NCAA Brings Heavy Penalties against Penn State Football Program
July 23, 2012
By Ceci Ferrara
This week, Joe Paterno’s name and image have been stripped from numerous buildings, awards, and–most recently–the Penn State campus. In culmination, the NCAA has announced the penalties they have decided to levy upon the school in the wake of the Jerry Sandusky child sex abuse scandal.
The punishments for the Pennsylvania school and its storied football program are severe – a $60 million fine, as well as a four-year post-season ban for the Nittany Lions. But it doesn’t stop there. The NCAA has vacated all of the team’s wins from 1998 to 2012 – the span during which Paterno allegedly knew about Sandusky’s behavior and did not move to stop it.
Over those 15 years, the Nittany Lions won 112 games, 111 of which were with Paterno at the helm. They also won two Big Ten Conference titles and six bowl games which will now be revoked. With the loss of 111 wins, Paterno also loses the title of winningest coach in Division 1 history. His 409 wins have dropped to 298, and the title now belongs to former Grambling State University coach Eddie Robinson (408 wins).
The NCAA president, Mark Emmert, believes that the Penn State punishment is “greater than any other seen in NCAA” history, probably because their case has been “the most painful chapter in the history of intercollegiate athletics.” The $60 million fine is equal to the average annual gross revenue of the football program, and the money will go towards programs that work to prevent child sex abuse and assist victims.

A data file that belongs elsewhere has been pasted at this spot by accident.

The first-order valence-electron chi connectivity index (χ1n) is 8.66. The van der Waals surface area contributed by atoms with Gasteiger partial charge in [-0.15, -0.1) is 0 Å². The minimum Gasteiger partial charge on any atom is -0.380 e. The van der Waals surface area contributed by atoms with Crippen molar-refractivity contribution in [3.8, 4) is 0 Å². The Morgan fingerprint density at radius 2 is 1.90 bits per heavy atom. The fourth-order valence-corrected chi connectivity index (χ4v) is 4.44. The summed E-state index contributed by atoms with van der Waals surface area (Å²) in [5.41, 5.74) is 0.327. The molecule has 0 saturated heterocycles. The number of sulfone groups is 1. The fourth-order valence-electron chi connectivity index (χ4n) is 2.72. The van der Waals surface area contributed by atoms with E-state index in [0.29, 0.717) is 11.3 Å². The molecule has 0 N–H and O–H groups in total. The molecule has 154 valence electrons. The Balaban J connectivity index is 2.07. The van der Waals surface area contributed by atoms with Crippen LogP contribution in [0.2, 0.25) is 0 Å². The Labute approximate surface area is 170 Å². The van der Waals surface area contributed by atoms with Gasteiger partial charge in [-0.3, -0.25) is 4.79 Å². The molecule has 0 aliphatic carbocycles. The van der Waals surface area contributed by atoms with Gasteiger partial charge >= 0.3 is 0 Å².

Although the football program was not shut down completely, it has certainly been crippled for the foreseeable future. While the NCAA’s penalties against the football program includes scholarship restrictions, they are allowing players (who are not the intended targets) to transfer to other schools, where they can be free to play and compete without restrictions. It is likely that many of the school’s players will opt to leave if their scholarships are being reduced or revoked, especially if they won’t have a chance to really be competitive for their entire college careers.
While the penalties appear to be the final public condemnation of the school, the repercussions of the scandal and punishments will no doubt be felt for years to come. It is a sad chapter in the history of a school that for so long was a model of “Success with Honor”.